Down the architecture lane; Farnsworth House

Architect: Mies Van Der Rohe
Project: Farnsworth House
Location: Illinoi, United States

 

 

The Farnsworth House, built between 1945 and 1951 for Dr. Edith Farnsworth as a weekend retreat, is a platonic perfection of order gently placed in spontaneous nature in Plano, Illinois. Just right outside of Chicago in a 10-acre secluded wooded site with the Fox River to the south, the glass pavilion takes full advantage of relating to its natural surroundings, achieving Mies’ concept of a strong relationship between the house and nature.

The single-story house consists of eight I-shaped steel columns that support the roof and floor frameworks, and therefore are both structural and expressive. In between these columns are floor-to-ceiling windows around the entire house, opening up the rooms to the woods around it.
The windows are what provide the beauty of Mies’ idea of tying the residence with its tranquil surroundings. His idea for shading and privacy was through the many trees that were located on the private site. Mies explained this concept in an interview about the glass pavilion stating, “Nature, too, shall live its own life. We must beware not to disrupt it with the color of our houses and interior fittings. Yet we should attempt to bring nature, houses, and human beings together into a higher unity.”

Original plan
Mies intended for the house to be as light as possible on the land, and so he raised the house 5 feet 3 inches off the ground, allowing only the steel columns to meet the ground and the landscape to extend past the residence. In order to accomplish this, the mullions of the windows also provide structural support for the floor slab.
The ground floor of the Farnsworth House is thereby elevated, and wide steps slowly transcend almost effortlessly off the ground, as if they were floating up to the entrance. Aside from walls in the center of the house enclosing bathrooms, the floor plan is completely open exploiting true minimalism.

Sketch
With the Farnsworth house constructed about 100 feet from the Fox River, Mies recognized the dangers of flooding. He designed the house at an elevation that he bellieved would protect it from the highest predicted floods, which are anticipated every hundred years.

 

In 1954 the river rose six feet above the one-hundred-year-mark and flooded the house. However, Mies was not able to anticipate the increase in water runoff caused by the development in the Chicago area which led to more floods. Current research states that the interior of the house has received flood waters on 6 occasions, beginning in 1954 and becoming more frequent having also flooded in 1996,1997, and just recently in 2008.

Although there were some problems with the maintenance of the house due to flooding and livability of the design that involved complaints about the poor ventilation of the interior as well as cost overruns, there is no doubt that the Farnsworth House is the essence of simplicity in its purest form. The brilliance in its artistic design became the inspiration for other works, such as Philip Johnson’s Glass House.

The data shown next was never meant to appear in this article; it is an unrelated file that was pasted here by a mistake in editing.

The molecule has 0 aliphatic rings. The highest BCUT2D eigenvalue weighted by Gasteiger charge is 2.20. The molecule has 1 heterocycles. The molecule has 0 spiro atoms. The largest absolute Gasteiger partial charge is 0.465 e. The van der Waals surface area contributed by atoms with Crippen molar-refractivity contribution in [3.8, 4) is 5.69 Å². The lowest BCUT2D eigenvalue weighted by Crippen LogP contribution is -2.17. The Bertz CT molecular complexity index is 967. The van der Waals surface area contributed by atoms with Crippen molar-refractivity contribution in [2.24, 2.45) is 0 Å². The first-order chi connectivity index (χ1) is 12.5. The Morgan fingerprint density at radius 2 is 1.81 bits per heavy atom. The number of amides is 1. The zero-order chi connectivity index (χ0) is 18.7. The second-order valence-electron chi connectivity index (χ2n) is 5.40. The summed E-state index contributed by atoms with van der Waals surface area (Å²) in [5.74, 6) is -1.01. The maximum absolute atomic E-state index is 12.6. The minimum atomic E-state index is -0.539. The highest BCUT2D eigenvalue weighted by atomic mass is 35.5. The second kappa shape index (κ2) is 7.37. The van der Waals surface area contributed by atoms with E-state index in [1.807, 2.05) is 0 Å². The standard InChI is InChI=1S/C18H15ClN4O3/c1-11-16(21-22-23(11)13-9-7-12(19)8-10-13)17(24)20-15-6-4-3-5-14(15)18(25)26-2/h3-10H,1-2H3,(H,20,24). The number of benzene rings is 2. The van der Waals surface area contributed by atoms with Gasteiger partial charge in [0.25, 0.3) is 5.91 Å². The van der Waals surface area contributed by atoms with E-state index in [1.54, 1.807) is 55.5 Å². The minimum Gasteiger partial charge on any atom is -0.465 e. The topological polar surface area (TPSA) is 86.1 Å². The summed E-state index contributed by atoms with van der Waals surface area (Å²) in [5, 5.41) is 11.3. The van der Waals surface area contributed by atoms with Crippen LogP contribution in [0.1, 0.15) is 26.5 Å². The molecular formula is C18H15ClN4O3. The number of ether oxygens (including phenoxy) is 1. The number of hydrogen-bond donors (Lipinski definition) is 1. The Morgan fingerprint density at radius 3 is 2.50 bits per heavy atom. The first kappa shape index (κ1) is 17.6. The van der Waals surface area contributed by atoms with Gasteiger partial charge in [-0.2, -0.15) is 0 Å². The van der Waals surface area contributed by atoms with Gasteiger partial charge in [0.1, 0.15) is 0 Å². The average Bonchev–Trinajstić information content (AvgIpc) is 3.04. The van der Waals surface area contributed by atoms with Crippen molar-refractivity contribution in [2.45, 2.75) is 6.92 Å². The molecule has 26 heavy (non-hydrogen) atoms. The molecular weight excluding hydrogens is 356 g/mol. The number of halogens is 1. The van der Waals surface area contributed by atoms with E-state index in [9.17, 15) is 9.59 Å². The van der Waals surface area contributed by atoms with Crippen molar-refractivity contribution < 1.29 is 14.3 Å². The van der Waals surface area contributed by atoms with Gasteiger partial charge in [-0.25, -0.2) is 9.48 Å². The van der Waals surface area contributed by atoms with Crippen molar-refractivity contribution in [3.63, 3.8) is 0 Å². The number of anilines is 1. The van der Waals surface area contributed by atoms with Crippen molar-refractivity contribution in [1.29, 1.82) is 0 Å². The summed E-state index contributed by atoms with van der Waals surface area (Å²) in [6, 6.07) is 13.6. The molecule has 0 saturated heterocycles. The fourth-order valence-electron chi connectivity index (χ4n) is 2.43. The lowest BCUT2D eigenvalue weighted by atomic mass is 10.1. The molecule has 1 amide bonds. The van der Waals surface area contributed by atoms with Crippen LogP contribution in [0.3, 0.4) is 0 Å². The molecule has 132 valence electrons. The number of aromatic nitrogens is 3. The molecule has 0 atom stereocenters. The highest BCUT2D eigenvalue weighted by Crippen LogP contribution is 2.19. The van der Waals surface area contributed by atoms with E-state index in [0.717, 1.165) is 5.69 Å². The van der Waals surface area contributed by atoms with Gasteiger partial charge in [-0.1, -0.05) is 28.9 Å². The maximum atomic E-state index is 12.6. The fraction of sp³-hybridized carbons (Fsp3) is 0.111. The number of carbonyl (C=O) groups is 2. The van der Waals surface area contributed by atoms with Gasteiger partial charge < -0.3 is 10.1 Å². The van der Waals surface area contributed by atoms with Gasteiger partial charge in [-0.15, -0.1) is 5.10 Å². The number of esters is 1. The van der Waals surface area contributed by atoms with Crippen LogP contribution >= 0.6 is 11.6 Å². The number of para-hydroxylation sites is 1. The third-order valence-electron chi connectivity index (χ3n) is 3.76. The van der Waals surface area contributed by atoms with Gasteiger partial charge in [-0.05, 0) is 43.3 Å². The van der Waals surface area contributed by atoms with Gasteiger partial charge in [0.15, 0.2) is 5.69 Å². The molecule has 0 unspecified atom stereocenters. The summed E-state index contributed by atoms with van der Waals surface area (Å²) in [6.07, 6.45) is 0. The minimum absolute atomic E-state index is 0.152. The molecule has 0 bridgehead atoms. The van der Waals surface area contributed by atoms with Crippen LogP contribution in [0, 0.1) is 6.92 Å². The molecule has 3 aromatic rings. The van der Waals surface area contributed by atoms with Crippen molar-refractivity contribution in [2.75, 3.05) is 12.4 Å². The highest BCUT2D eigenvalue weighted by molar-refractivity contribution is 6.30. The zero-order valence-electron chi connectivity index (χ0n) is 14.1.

The man-made geometric form creates a relationship the extraneous landscape surrounding it to exemplify “dwelling” in its simplest state. As Mies stated on his achievement, “If you view nature through the glass walls of the Farnsworth House, it gains a more profound significance than if viewed from the outside. That way more is said about nature—it becomes part of a larger whole.”

 

The Barcelona chair is a chair designed by Ludwig Mies van der Rohe and Lilly Reich. It was originally designed for the German Pavilion, that country’s entry for the International Exposition of 1929, which was hosted by Barcelona, Catalonia, Spain. It was first used in Villa Tugendhat, a World Heritage Site designed by Mies van der Rohe in the city of Brno (Czech Republic)

 

Although many architects and furniture designers of the Bauhaus era were intent on providing well-designed homes and impeccably manufactured furnishings for the “common man,” the Barcelona chair was an exception. It was designed for the Spanish Royalty to oversee the opening ceremonies of the exhibition and described by Time magazine as inhabiting “his sumptuous German pavilion.” The form is thought to be extrapolated from Roman folding chairs known as the Curule chair – upholstered stools used by Roman aristocracy. According to Knoll Inc., despite its industrial appearance the Barcelona chair requires much hand craftsmanship.
The frame was initially designed to be bolted together, but was redesigned in 1950 using stainless steel, which allowed the frame to be formed by a seamless piece of metal, giving it a smoother appearance. Bovine leather replaced the ivory-colored pigskin which was used for the original pieces.


Since 1953 Knoll Inc has manufactured Barcelona chairs. They make the frame in two different steel configurations, chrome and stainless. They say that their chairs are almost completely hand-labored, and that a facsimile of Ludwig Mies van der Rohe’s signature is stamped into each chair.
Barcelona chairs are made by other manufacturers worldwide and are sold under different marketing names.

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Written by Marin Dibra
I am an architecture student. Addicted to tattoos, music and extreme sports. Enjoy riding my bike countryside. Some of my passions are painting, reading and traveling.